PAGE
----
October 8, 2023
Google's AI company and research laboratory, DeepMind, has recently presented a new AI tool that can predict whether a genetic mutation is pathogenic or benign.
An individual has around 9,000 mutations, most of which are benign. However, some of these mutations are responsible for diseases such as cystic fibrosis, sickle-cell anaemia, or cancer, DeepMind said.
This breakthrough can help scientists dive into the root causes of disease, which can lead to faster diagnoses and developing treatments.
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Missense variants or mutations are a form of genetic mutations happening at the DNA level where a single nucleotide - one letter; A, T, G, or C - changes in the DNA sequence of a gene.
This results in the substitution of one amino acid in the protein encoded by that gene with a different amino acid. Missense variants can be either benign (having no impact on protein function) or pathogenic (leading to changes in protein function and potentially causing disease).
How AlphaMissense Classifies Variants
AlphaMissense is based on an AI model called AlphaFold. AlphaFold, developed by DeepMind, can predict the 3D structure of any protein based on its amino acid sequence at scale and in minutes, down to atomic accuracy.
AlphaFold was presented by Google DeepMind in 2018, which published the largest database of proteins with over 200 million structures available.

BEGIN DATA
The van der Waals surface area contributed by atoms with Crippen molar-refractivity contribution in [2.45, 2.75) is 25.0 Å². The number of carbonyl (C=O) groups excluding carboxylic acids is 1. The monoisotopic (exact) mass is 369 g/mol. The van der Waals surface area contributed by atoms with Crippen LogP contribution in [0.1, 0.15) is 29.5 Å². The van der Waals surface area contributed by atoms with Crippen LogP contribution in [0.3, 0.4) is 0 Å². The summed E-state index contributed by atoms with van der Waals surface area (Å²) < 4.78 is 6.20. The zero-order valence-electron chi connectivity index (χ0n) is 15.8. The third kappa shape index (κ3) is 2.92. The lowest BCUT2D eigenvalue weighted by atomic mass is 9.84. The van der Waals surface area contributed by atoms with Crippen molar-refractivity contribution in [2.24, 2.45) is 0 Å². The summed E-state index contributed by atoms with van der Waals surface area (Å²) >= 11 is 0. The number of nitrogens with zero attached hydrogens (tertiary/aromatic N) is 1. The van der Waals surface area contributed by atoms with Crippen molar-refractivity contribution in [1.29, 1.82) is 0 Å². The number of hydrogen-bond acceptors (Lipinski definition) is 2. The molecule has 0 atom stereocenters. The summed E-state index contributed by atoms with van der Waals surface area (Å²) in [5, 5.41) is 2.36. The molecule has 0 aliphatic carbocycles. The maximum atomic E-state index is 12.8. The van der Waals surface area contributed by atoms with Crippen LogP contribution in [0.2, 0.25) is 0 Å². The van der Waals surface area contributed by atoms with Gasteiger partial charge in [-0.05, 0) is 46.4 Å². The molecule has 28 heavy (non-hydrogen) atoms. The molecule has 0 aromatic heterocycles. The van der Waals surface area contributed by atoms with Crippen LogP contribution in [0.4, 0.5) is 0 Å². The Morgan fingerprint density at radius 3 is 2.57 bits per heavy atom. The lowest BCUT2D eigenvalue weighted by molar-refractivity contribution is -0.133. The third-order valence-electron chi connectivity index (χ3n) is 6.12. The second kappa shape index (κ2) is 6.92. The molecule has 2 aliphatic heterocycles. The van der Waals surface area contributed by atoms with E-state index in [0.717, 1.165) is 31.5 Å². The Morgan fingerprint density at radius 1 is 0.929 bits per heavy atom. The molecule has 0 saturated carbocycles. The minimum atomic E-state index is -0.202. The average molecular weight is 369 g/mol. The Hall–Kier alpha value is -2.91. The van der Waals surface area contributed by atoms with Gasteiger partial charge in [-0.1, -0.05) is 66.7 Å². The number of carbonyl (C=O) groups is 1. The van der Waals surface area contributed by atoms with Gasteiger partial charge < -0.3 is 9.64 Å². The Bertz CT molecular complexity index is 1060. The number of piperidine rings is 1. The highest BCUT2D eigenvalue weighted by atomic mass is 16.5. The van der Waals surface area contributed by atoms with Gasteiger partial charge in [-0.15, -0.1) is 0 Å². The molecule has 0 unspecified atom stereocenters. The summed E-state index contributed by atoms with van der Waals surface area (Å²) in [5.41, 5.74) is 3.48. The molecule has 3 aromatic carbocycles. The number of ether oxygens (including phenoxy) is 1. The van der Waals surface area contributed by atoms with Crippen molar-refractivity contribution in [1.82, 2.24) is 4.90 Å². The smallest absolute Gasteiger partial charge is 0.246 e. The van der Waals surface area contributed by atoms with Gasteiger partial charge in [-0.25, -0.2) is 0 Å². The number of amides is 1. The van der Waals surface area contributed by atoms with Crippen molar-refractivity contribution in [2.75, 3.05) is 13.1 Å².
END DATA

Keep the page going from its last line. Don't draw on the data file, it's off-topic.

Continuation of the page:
To train AlphaMissense, AlphaFold was fine-tuned on labels distinguishing variants seen in human and closely related primate populations. Variants commonly seen are labelled as benign, and variants never seen are labelled as pathogenic.
AlphaMissense uses databases of related protein sequences and structural context (3D shapes) of variants to produce a score between 0 and 1. This score rates the likelihood of a variant being pathogenic. The score allows researchers to choose a threshold for classifying variants as pathogenic or benign.
The three-year project was led by DeepMind engineers Jun Cheng and Žiga Avsec, and the company said it is publicly releasing predictions for 71 million possible variants. AlphaMissense predicted that 57 percent of all mutations were likely benign and 32 percent were likely pathogenic, with the rest remaining uncertain.
The AlphaMinnesne database is available easily to any researcher through Github. However, DeepMind will not be releasing the whole model for immediate download and use by others. The authors of the research paper, published in Science magazine stated this is due to biosecurity risks.
"As part of our commitment to releasing our research breakthroughs safely and responsibly, we will not be sharing model weights, to prevent use in potentially unsafe applications."
In conclusion, AlphaMissense represents a significant advancement in genetic research and healthcare. It can lead to quicker diagnosis of genetic disorders, more personalised and targeted therapies for individuals with pathogenic mutations, and can help researchers gain deeper insights into the underlying mechanisms of diseases.
Because AlphaMissense's predictions are available to researchers, this will accelerate genetic research efforts, ultimately benefiting patients and the healthcare industry as a whole.